"The Summer House" By: Lauren K. Denton
“The Summer House”
Author: Lauren K. Denton
Publisher: Thomas Nelson
Price: $26.99 (Hardcover)
Only a few months ago Lauren Denton published her third novel, “Glory Road,” and now we have her newest, “The Summer House,” released in June as a summer read.
This tale is set in the barely fictional town of Bon Secour Bay, Alabama, in Safe Harbor Village at what we now call an active living community, not to be confused with a retirement village or, even worse, an old folks’ home.
“Safe Harbor” is explained as a loose translation of “bon secour.”
Life in Safe Harbor Village looks darned pleasant to me. There is a café with good food, a small boutique, the Pink Pearl, Sunday afternoon cocktail parties, where the music is Jimmy Buffet and Bruce Springsteen, a nurse three days a week, paddle boat tours, a second-hand bookstore, Beach Reads, the village newsletter, “The Village Vine,” expeditions by pontoon boat eastward down the inland waterway to Wolf Bay for cheeseburgers
I would live there myself, maybe. Most of the residents are women, but that is mostly because most of their husbands are deceased.
Most, but not all.
Rose Garrigan, the manager and half owner, 68 years old, is a stern and grumpy lady who wears her hair in a bun, has for years.
Her husband, Terry, long ago ran off with their secretary. Rose has been sort of frozen ever since, in her hair style and her personality.
In Foley, Alabama, Lily Bishop, a wife of about one year, wakes up and goes into the kitchen of her “drab rental home” off Highway 59 to find not a brewing pot of coffee but a note from her husband, Worth.
It reads: “Lily, I can’t do this anymore. You deserve more than what I can give you. I’m sorry.” Next to the note are already-filled-out divorce papers.
We learn all this in a dozen pages.
The heartbroken woman, deserted by a weakling scoundrel, is such a trope of popular fiction I am sometimes tempted to stop reading.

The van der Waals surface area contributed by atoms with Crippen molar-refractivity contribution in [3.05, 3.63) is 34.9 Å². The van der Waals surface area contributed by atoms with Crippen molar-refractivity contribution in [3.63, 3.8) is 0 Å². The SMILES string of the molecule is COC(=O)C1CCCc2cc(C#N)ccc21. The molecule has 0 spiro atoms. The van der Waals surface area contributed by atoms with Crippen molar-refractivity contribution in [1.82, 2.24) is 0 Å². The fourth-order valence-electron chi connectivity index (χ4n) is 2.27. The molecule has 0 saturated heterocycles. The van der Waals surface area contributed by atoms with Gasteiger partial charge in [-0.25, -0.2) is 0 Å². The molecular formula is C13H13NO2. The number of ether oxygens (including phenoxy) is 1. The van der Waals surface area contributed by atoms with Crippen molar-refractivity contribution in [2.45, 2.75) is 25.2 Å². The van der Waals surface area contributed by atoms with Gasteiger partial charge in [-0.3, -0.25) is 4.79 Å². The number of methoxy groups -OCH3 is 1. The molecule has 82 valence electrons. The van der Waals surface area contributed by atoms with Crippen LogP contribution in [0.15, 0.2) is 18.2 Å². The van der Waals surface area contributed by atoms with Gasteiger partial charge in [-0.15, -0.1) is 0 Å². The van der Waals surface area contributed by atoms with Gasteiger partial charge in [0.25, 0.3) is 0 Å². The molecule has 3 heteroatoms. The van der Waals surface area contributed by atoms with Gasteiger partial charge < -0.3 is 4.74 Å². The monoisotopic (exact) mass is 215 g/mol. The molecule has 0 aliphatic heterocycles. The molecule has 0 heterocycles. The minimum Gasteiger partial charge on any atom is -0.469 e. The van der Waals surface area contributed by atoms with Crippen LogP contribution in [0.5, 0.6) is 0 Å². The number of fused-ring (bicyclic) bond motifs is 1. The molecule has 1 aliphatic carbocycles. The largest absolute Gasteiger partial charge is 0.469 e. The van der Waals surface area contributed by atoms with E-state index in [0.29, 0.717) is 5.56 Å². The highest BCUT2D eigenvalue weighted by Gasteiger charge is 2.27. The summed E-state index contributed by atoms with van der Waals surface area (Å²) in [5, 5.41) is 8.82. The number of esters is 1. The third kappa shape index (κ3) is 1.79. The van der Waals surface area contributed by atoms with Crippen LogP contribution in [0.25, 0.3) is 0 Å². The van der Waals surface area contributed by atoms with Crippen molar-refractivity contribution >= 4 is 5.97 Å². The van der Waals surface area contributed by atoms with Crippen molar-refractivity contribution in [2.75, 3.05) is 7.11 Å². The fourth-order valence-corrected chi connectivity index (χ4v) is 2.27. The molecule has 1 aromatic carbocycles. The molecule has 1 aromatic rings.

I have in the past even made fun of this plot line. But there is no denying its success in attracting readers and Denton does an exceptionally good job.
Lily must find a job and a place to live. Safe Harbor Village needs a hairstylist, which Lily was, and the job comes with an apartment above the shop. She can gather herself together, lick her wounds, heal with the help of a gang of elderly, eccentric but finally kind senior citizen ladies and it is not entirely out of the question that new love will appear.
He does, in the form of Rawlins, a nice young, handsome, divorced shrimp boat captain, Rose’s nephew.
Rawlins has a charming, vivacious five-year-old daughter, Hazel, who likes to shout “watch me!” when she jumps into the pool and is learning to do cartwheels on the lawn.
The traditionally most attractive man in the world of television and fiction is the young bachelor. Perhaps even more desirable is a widower with a happy child. He has already proven himself to be fertile and a loving father.
Fully divorced with no hang-ups is good, too.
Denton develops her cast of seniors—mostly senior ladies but especially “Coach,” a fully alert retired equities trader who has his eye on Rose. Denton also captures, I think, the feel of Bon Secour, Mobile Bay, the weather, food choices—lots of shrimp, of course—and although she is no way senior herself, Denton makes the reader believe in and become fond of her cast of vital septuagenarians.
Don Noble’s newest book is Alabama Noir, a collection of original stories by Winston Groom, Ace Atkins, Carolyn Haines, Brad Watson, and eleven other Alabama authors.